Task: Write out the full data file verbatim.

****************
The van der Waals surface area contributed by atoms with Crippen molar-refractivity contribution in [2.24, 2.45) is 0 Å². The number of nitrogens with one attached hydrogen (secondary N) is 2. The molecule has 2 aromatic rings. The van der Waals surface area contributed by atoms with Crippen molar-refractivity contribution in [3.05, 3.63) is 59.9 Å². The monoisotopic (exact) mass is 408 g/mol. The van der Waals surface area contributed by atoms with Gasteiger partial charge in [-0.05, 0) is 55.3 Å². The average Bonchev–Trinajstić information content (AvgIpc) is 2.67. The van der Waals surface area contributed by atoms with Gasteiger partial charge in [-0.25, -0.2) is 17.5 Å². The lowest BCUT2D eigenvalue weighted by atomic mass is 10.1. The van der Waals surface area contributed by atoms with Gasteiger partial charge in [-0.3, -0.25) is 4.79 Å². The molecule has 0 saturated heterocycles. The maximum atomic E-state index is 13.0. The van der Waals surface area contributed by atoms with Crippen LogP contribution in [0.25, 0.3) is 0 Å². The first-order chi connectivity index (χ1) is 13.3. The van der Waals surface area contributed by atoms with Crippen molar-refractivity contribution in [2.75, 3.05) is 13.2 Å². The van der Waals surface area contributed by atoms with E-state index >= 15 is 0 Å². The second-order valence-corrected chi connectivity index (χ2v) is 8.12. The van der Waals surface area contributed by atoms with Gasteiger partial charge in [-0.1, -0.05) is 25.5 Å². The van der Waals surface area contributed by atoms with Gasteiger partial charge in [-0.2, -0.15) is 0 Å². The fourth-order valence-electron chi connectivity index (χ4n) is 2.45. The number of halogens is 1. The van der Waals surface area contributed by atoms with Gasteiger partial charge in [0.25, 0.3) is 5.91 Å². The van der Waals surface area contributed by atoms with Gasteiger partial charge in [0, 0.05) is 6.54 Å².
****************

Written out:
The van der Waals surface area contributed by atoms with Crippen molar-refractivity contribution in [2.24, 2.45) is 0 Å². The number of nitrogens with one attached hydrogen (secondary N) is 2. The molecule has 2 aromatic rings. The van der Waals surface area contributed by atoms with Crippen molar-refractivity contribution in [3.05, 3.63) is 59.9 Å². The monoisotopic (exact) mass is 408 g/mol. The van der Waals surface area contributed by atoms with Gasteiger partial charge in [-0.05, 0) is 55.3 Å². The average Bonchev–Trinajstić information content (AvgIpc) is 2.67. The van der Waals surface area contributed by atoms with Gasteiger partial charge in [-0.25, -0.2) is 17.5 Å². The lowest BCUT2D eigenvalue weighted by atomic mass is 10.1. The van der Waals surface area contributed by atoms with Gasteiger partial charge in [-0.3, -0.25) is 4.79 Å². The molecule has 0 saturated heterocycles. The maximum atomic E-state index is 13.0. The van der Waals surface area contributed by atoms with Crippen LogP contribution in [0.25, 0.3) is 0 Å². The first-order chi connectivity index (χ1) is 13.3. The van der Waals surface area contributed by atoms with Crippen molar-refractivity contribution in [2.75, 3.05) is 13.2 Å². The van der Waals surface area contributed by atoms with E-state index >= 15 is 0 Å². The second-order valence-corrected chi connectivity index (χ2v) is 8.12. The van der Waals surface area contributed by atoms with Gasteiger partial charge in [-0.1, -0.05) is 25.5 Å². The van der Waals surface area contributed by atoms with Gasteiger partial charge in [-0.2, -0.15) is 0 Å². The fourth-order valence-electron chi connectivity index (χ4n) is 2.45. The number of halogens is 1. The van der Waals surface area contributed by atoms with Gasteiger partial charge in [0.25, 0.3) is 5.91 Å². The van der Waals surface area contributed by atoms with Gasteiger partial charge in [0, 0.05) is 6.54 Å².